Morning Glory

multi color morning glories

Morning glory (Ipomoaea spp.) is a fast-growing vine with a profusion of flowers in summer. The flower has earned its name by opening early each morning and shriveling up by the heat of the afternoon.

The Glory of Morning Glories

ipomoea vine

Morning glory flowers open with a shape like the end of a trumpet and are typically two to four inches in diameter. Blue is the most common color, but pink, purple, red, and white varieties are available.

The leaves are also quite attractive - they are deep green heart-shaped orbs about four to six inches in diameter. The vines grow quickly to 10 feet or more in summer though they are just as quickly decimated by freezing weather.

In USDA zones 9 and 10 morning glories are grown as a perennial. In other zones, they often reseed themselves in the same place each year.

All parts of the morning glory plant are toxic if ingested.

Landscape Uses

Morning glory is a great choice where a quick splash of lush foliage and colorful blooms are desired. Use them to conceal an ugly chain link fence or to spruce up the front of the home or any neglected space in the garden.

The vines stay thin and supple and require only a lightweight trellis, arbor, or pergola to support them. If nothing is provided for them to grow on, they will grow along the ground as a lush groundcover.

Growing Morning Glory

Morning glory starts may be found in nurseries, but the seeds are almost universally available at retail garden centers, as this is the preferred way to start the vines.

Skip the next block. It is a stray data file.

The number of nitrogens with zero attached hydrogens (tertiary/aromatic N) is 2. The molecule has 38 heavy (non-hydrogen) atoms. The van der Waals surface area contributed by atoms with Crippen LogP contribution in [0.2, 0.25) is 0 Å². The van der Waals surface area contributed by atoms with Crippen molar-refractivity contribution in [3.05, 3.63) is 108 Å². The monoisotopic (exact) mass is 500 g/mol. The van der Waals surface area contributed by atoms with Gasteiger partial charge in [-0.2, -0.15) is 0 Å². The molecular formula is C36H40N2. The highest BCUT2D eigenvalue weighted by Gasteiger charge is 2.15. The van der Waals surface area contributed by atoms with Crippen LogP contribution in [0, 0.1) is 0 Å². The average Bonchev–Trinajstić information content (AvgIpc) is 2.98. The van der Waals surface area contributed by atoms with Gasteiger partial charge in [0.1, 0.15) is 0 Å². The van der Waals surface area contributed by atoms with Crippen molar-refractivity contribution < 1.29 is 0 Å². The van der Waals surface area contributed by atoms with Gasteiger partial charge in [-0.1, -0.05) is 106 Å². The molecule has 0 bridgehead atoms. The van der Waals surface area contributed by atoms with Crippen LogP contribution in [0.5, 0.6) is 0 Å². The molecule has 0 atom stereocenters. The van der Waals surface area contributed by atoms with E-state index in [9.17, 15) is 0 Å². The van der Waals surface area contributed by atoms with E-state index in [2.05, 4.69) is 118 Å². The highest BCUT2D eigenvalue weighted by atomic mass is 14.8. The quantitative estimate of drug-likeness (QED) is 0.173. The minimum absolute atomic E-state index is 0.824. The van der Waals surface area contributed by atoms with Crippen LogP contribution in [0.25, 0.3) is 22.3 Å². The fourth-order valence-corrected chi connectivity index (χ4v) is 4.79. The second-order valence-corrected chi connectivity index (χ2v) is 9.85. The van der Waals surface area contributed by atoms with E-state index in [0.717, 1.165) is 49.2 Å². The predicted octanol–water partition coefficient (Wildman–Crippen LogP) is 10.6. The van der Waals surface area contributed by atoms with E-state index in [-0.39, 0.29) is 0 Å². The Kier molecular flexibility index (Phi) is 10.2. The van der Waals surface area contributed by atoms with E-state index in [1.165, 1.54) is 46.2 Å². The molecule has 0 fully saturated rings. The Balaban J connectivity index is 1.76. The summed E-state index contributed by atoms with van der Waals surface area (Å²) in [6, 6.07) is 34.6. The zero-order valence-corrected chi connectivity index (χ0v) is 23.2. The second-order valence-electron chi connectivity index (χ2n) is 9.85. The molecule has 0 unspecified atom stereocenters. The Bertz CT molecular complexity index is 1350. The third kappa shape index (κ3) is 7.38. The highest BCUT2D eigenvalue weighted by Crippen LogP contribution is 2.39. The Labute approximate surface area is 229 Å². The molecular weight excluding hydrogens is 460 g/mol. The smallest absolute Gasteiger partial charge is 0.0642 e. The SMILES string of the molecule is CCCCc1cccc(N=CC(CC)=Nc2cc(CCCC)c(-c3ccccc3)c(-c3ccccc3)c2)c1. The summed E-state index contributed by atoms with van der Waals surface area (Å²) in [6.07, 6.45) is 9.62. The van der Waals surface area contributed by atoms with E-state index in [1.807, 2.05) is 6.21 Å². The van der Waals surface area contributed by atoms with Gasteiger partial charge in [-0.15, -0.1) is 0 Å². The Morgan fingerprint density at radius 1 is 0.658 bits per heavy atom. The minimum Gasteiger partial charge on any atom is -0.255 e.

First, soak the seeds in a wet paper towel overnight to aid the germination process. Then plant them about a half-inch deep in loose rich soil. The seeds are easy to start directly in the ground after all danger of frost has passed in late spring; or they can be started indoors in small pots about six to eight weeks before the average date of last frost.

Growing Conditions

Morning glories bloom most profusely with full sun, rich soil, and regular irrigation. However, they are tough and adaptable plants and will survive and flower in less than optimal conditions. In fact, they have a tendency to grow a little too well and often seed themselves where they are unwanted. Growing them in a pot on a patio, deck, or balcony helps to prevent them from becoming weedy.

Care and Maintenance

Watering and training the vines to grow on the trellis provided for them are the primary maintenance tasks with morning glories.

They are very easy to grow and virtually never suffer from pests and disease. If slugs or snails are a big problem in your garden, however, you may need to protect young morning glory transplants with Sluggo or other repellents. At the end of the season, cut the vines to the ground and remove the dead plant material from the trellis.


'Heavenly Blue'
'Heavenly Blue'

Try mixing several morning glory varieties of different colors together in a single planting for a dramatic effect.

  • 'Heavenly Blue' has light blue blooms with white stripes.
  • 'Pearly Gates' has solid white blossoms.
  • 'Scarlet O'Hara' has red flowers with white stripes down the throat.

Always a New Day

Morning glories have the freshness of dawn. Each day, new buds open to replace the faded flowers from the day before and remind us that there is always an opportunity for renewal.

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Morning Glory